Dappled light on the Enlightened One
Rajnish Wattas

An End to Suffering: The Buddha in the World
by Pankaj Mishra. Picador. Pages 422. Rs 495.

An End to Suffering: The Buddha in the World“I now saw him in my own world, amid its great violence and confusion, holding out the possibility of knowledge as well as redemption — the awareness, suddenly liberating, with which I finally began to write about the Buddha.”

— Pankaj Mishra

The more things change the more they are the same and life comes a full circle.

In a world torn by strife, conflict and crisis of faith – materialistic paradise-seekers and soul-seekers are strange, but frequent bedfellows. The quest for ‘paradise’ where we can live happily ever after is timeless. And the mantras for this quest go in and out of fashion time and again. Buddhism, in its revivalist avatar, today boasts celebrity followers – from Richard Gere to Madonna – and therefore commands enormous media attention. The road to Dharamsala, home to the Dalai Lama, is a well-travelled one.

And Pankaj Mishra, the recluse of a Himalayan hamlet and gifted writer of Butter Chicken in Ludhiana, The Romatics and incisive articles -- in this book, takes you on a multi-dimensional journey. It is part personal diary, part re-telling of Buddha’s life and preachings, and part an insightful take on world philosophers and their attempts to understand human existence and the world. The intellectual inquiry covers thoughts of Mahavira, Hieun Tsang, Hobbes, Nietzsche, Marx, Schopenhauer, Borges, Sayyid Qutb and Swami Vivekananda, to name a few. Even if at times it seems like over-loaded philosophical baggage; for many who have not been exposed to such an inquiry before, it is welcome. He also examines why so many 19th-century philosophers and writers found the Buddha so fascinating. But, disappointingly, he talks to very few Budddhists themselves, including the Dalai Lama.

Mishra’s intellectual as well as physical wanderings on the Buddha trail are centred around his hill home in Mashobra, his writer’s retreat. The arcadian landscape of the ambience of hill homes is exquisite: “The mountains became even taller and more self-possessed. Long shadows crept down their rocky slopes and then over the green rice fields besides the river. Lights shone uncertainly through the haze ahead. Then a long curve in the road brought them closer and revealed them as lanterns hanging from the elaborately carved and fringed balconies of double-storied wooden houses,” writes Mishra. Certainly an inspiring place for lofty thoughts. But the writer’s retreat is also his research centre, his intellectual laboratory; where he pores over tomes of rare treatises culled painstakingly from antique bookshops and libraries in Shimla. In fact, the very first spark for his quest for Buddhism was lit on a trip to Tabo in Kinnaur; during a breather that he took in the mid 90s to ease the tedium of rigorous scholarship in Mashobra.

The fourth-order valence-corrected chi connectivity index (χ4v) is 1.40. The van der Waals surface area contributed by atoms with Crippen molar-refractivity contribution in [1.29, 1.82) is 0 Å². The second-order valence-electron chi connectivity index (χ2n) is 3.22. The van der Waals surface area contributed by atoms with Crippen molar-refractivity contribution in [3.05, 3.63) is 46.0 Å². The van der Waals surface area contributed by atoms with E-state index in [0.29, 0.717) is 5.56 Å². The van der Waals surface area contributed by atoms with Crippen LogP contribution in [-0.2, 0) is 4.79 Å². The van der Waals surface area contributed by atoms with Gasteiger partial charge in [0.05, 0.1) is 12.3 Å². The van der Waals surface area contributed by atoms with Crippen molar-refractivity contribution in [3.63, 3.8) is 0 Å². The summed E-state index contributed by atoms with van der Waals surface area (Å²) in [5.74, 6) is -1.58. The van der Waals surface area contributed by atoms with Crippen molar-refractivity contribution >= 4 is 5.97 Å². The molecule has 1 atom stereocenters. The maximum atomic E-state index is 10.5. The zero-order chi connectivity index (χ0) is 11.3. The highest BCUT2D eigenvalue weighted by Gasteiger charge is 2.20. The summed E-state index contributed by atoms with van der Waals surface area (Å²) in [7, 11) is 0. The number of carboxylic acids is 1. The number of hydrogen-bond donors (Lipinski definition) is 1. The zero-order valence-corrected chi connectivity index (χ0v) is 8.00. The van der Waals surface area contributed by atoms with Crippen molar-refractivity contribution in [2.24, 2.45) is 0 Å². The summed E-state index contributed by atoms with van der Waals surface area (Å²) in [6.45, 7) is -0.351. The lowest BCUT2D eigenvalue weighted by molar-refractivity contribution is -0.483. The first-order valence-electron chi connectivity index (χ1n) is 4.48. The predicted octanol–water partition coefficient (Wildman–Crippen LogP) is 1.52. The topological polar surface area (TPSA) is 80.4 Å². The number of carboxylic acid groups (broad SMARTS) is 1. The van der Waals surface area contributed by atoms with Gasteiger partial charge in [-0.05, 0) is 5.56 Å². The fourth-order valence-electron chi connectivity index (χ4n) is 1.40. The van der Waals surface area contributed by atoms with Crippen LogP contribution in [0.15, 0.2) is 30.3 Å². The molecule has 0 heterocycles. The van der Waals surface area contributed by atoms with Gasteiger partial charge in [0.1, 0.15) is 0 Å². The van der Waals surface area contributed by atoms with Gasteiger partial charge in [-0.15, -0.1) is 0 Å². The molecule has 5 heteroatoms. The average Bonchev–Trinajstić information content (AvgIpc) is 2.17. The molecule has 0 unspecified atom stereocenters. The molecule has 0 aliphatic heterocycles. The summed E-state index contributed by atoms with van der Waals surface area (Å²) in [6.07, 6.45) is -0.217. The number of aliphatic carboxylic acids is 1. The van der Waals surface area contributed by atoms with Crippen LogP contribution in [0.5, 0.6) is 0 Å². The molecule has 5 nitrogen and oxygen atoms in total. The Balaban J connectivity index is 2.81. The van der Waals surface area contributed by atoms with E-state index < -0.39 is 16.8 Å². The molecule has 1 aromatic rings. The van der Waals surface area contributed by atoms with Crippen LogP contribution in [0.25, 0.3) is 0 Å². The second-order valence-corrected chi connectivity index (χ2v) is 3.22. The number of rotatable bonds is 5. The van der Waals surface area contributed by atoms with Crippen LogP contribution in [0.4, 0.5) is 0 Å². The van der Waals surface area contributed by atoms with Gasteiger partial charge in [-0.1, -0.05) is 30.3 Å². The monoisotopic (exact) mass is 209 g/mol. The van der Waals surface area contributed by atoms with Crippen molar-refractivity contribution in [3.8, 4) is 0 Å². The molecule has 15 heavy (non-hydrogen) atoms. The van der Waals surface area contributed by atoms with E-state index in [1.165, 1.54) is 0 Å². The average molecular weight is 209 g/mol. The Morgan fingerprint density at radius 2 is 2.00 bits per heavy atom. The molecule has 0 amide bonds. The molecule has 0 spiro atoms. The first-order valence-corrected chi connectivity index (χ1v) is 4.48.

The book is structured in a manner that covers a biography of the Buddha along with origins of Buddhism with chapters like The Invention of Buddhism. The place of Buddhism in the present times is also discussed in Committed to Becoming. And in-between there are discourses both on the chronological progression of Buddha’s life and cerebral enquiries such as in the chapter A Science of the Mind or Empires and Nations. These are further interspersed with Mishra’s personal memoirs and travelogues – and not essentially to places – connected to Buddhism, which were reflecting points for his own spiritual churnings.

The book does not belong to any particular genre. Although, lately ‘historical fiction’, as popularised by writers like William Dalrymple (author of White Mughals), has become an accepted genre, Mishra’s narrative is purely non-fiction.

The book is, undoubtedly, enriching, but you never quite understand certain cryptic digressions and long-winded fillers such as descriptions of the politics of Bihar and the ambience of London. This weakens the focus of the book, which is otherwise a grand, daring, and elegant enterprise. Its disposable flab notwithstanding, Mishra has proved that he is not a thinker-writer to be taken lightly.